Band interview with The Days We Don't

The Days We Don’t are working up to their debut album in 2017. This comes hot on the heels of...

-our 2 EPs 'Noise Complaint' and 'Counting Sheep" (both of which can be found on Spotify or iTunes). With our debut album we're planning to go down quite a contemporary route- reflecting the attitude of our generation and society on the whole. We're also taking a bit of inspiration from Manchester Orchestra's Hope/Cope albums; recording a couple of our songs as softer, redux versions.

 

Based in England, The Days We Don’t use Twitter and Facebook to stay in touch with their audience…

- we also have our own website, through which you can find any upcoming gigs, photos and links to our songs. It's amazing nowadays how important social media is for upcoming artists. If it weren't for Twitter we wouldn't have got as far as we have done, so I can't stress how vital it is to keep on track with social media!

Although the internet is world wide, it’s important to start local and build your audience through your current networks…

- our largest audience is probably around Kent, where we originally formed. Our first ever gig was at the Tunbridge Wells Forum which was voted NME's best small venue. Our first ever headline gig there broke the record for most ticket sales for an independent artist! We recently played our first gig in Nottingham, which was for Oxfam Festival, and although it was a smaller venue the turnout was incredible! We've been using both Twitter and Facebook to promote gigs, making sure to include other bands who are also playing alongside us so they share with their fans too - reciprocating publicity amongst bands is key!

In the emerging music landscape it’s hard to predict where sales might come from…

-the majority of sales with us have been ticket sales and merchandise. While we do have music for sale on iTunes, we tend to advertise our Spotify or Soundcloud to ensure that everyone can hear our music free and easily- then if they like us they can come and see us live, maybe even buy a t-shirt!

 

To help bring people into the world of The Days We Don’t they…

try to tweet to all our new followers in order to engage with them and see us as people rather than a group. I do try (sometimes in vain) to be witty and have a bit of banter with our followers- whether it's about where they're from or what music they like. We used to have an automated message but to be honest I find them a bit tedious- they may work for some people but I prefer to actually talk to people, and I hope they appreciate it too!

 

How do The Days We Don’t make decisions about where to sink their energy?

My philosophy at the moment is much more business oriented- I see the band as a business and try to make decisions based on those ethics. In this industry as we have become more involved we've realised you have to spend money to make money- and if you see the band as a passion project it can seem hard to do, but every small business started off making losses and spending their own money in order to grow. At the moment none of us are in the band for the money, and I don't think money should be the main factor when thinking about it... In my opinion just being able to make a living doing something I love is enough to keep me motivated!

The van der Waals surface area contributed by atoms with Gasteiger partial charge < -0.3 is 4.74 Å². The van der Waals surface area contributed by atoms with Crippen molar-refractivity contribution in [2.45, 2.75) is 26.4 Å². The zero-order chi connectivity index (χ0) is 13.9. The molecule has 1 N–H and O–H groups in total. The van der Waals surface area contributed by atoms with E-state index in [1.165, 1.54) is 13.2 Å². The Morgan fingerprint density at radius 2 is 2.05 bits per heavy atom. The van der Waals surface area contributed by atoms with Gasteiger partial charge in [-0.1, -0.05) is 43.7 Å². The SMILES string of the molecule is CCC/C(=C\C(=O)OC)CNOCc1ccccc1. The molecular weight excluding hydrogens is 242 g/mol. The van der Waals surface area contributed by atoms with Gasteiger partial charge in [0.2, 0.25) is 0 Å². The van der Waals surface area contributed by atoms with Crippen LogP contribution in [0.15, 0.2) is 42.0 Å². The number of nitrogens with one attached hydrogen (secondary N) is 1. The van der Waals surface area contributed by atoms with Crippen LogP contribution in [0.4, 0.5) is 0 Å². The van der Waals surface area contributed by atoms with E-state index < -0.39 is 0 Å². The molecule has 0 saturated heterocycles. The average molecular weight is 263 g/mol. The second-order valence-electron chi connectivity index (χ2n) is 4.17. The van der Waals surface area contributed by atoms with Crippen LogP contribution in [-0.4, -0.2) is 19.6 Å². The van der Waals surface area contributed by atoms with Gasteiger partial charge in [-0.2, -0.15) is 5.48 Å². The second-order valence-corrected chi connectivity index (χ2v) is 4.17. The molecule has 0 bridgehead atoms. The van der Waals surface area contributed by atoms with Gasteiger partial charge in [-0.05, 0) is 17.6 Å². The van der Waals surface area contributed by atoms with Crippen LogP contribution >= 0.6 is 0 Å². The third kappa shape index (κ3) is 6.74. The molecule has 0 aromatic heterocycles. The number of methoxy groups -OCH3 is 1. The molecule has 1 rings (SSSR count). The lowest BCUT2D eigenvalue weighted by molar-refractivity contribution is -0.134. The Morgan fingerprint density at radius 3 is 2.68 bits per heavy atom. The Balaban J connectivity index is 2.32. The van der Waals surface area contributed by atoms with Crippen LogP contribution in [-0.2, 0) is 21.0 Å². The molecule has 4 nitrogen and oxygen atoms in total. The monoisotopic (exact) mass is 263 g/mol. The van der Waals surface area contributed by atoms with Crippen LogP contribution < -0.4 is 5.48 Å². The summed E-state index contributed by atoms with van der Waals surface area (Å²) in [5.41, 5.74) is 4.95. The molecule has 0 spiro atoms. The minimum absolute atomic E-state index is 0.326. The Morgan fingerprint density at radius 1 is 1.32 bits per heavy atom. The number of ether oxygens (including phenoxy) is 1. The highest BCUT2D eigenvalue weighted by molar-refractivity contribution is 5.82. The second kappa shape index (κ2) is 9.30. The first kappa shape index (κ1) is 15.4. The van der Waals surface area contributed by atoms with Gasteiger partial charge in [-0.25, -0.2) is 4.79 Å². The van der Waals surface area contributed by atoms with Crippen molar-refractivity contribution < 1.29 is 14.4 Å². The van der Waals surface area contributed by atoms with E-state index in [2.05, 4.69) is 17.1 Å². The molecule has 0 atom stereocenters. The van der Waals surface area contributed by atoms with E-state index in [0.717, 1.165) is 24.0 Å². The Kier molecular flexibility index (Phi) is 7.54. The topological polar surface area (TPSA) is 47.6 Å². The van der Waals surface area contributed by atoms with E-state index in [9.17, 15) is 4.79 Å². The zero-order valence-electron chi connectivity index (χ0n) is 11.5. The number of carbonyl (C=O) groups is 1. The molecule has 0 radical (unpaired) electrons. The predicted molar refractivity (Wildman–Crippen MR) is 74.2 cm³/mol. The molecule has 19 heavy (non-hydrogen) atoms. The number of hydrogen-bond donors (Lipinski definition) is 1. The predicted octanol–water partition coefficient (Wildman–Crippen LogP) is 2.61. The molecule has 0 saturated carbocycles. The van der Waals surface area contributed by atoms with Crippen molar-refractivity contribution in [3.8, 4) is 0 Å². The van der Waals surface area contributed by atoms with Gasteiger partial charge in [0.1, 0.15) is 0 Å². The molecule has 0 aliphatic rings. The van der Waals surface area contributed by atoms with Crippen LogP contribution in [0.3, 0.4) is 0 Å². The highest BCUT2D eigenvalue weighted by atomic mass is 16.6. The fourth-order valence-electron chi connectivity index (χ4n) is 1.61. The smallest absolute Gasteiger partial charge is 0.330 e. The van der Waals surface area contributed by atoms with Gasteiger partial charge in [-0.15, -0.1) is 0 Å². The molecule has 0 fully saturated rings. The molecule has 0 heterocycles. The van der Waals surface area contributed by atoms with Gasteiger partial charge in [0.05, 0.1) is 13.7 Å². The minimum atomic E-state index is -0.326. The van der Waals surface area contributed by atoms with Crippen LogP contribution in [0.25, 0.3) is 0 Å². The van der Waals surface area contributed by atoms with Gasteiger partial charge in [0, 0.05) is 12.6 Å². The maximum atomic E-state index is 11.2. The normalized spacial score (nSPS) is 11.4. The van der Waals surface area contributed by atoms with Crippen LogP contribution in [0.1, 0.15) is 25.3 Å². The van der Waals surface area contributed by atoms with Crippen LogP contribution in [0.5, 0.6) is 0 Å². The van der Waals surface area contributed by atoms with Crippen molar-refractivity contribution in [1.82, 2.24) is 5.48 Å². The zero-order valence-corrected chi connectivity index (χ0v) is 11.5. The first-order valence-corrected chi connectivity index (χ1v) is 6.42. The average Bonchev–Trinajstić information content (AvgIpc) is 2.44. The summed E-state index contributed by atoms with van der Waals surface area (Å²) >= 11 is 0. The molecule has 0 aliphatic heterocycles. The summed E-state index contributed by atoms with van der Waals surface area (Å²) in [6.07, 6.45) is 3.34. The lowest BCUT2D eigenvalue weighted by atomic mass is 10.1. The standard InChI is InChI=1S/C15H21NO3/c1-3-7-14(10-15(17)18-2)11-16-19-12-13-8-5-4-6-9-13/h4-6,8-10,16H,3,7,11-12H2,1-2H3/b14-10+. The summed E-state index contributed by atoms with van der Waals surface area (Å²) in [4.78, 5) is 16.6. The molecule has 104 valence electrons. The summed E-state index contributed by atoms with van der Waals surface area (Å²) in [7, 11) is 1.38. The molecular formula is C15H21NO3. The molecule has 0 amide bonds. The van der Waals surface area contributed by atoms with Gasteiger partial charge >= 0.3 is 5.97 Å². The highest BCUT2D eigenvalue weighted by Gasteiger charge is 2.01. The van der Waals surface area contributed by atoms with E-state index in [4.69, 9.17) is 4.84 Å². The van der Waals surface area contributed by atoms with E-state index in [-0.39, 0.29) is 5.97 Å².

Doing all the marketing and promotion yourself can be difficult. Do they use any automation or any apps to stay on top of the demands of social media?

 So far we haven't used any apps or marketing tools. We are managing to stay on top of emails and social media and engage people on a much more human level. We are all still studying at university so we don't have a lot of time to dedicate to marketing strategies, but as we continue with social media we are learning a lot more about marketing in general, and whenever we get together we discuss the best possible ways to promote ourselves. We have also had help from promotional agencies such as Deuce, who have helped us get a lot more coverage, and we're also looking towards other promotion companies who will help us get our name out there.

 

The Days We Don’t have #3 tips for indie artists marketing their work…

The first and most important marketing tool is social media- whether it's Twitter, Facebook or any other site. All are really important for promoting yourself.

Secondly, I would say invest in some eye-catching, recognizable merchandise. Branding plays a massive role in marketing, and if you have a logo or name that stands out then it will really help in the long run. For example our name 'The Days We Don't' always raises one question: what does it mean? The fun part is we can create different stories and meanings and make it as deep and pretentious as we like- however, it engages interest and bemusement which is the aim at the end of the day.

Lastly, show your progression; in whatever field of creativity you find yourself it's important to document your work and share it with others- from small sketches to massive oil paintings, from tenuous covers to writing originals, this is what demonstrates your humanity and your talent and no matter how skillful you are you will always improve!


The Days We Don’t can be found here

www.thedayswedont.co.uk

 

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